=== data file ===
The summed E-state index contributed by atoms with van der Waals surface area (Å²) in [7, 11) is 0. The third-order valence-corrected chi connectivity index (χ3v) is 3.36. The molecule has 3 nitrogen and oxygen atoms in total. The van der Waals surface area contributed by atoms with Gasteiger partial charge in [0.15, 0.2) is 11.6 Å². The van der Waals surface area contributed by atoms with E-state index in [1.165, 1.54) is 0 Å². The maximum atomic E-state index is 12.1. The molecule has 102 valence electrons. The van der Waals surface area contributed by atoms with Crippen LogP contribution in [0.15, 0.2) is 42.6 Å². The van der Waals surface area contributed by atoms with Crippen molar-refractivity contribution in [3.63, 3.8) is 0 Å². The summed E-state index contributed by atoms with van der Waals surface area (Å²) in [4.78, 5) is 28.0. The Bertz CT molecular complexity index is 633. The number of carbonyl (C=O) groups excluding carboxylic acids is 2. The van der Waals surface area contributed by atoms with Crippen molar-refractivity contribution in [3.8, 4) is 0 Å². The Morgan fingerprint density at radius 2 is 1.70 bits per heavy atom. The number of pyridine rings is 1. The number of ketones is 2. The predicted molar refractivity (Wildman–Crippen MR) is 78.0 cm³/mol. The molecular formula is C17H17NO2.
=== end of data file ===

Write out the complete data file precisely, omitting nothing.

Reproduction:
The summed E-state index contributed by atoms with van der Waals surface area (Å²) in [7, 11) is 0. The third-order valence-corrected chi connectivity index (χ3v) is 3.36. The molecule has 3 nitrogen and oxygen atoms in total. The van der Waals surface area contributed by atoms with Gasteiger partial charge in [0.15, 0.2) is 11.6 Å². The van der Waals surface area contributed by atoms with E-state index in [1.165, 1.54) is 0 Å². The maximum atomic E-state index is 12.1. The molecule has 102 valence electrons. The van der Waals surface area contributed by atoms with Crippen LogP contribution in [0.15, 0.2) is 42.6 Å². The van der Waals surface area contributed by atoms with Crippen molar-refractivity contribution in [3.63, 3.8) is 0 Å². The summed E-state index contributed by atoms with van der Waals surface area (Å²) in [4.78, 5) is 28.0. The Bertz CT molecular complexity index is 633. The number of carbonyl (C=O) groups excluding carboxylic acids is 2. The van der Waals surface area contributed by atoms with Crippen molar-refractivity contribution in [3.8, 4) is 0 Å². The Morgan fingerprint density at radius 2 is 1.70 bits per heavy atom. The number of pyridine rings is 1. The number of ketones is 2. The predicted molar refractivity (Wildman–Crippen MR) is 78.0 cm³/mol. The molecular formula is C17H17NO2.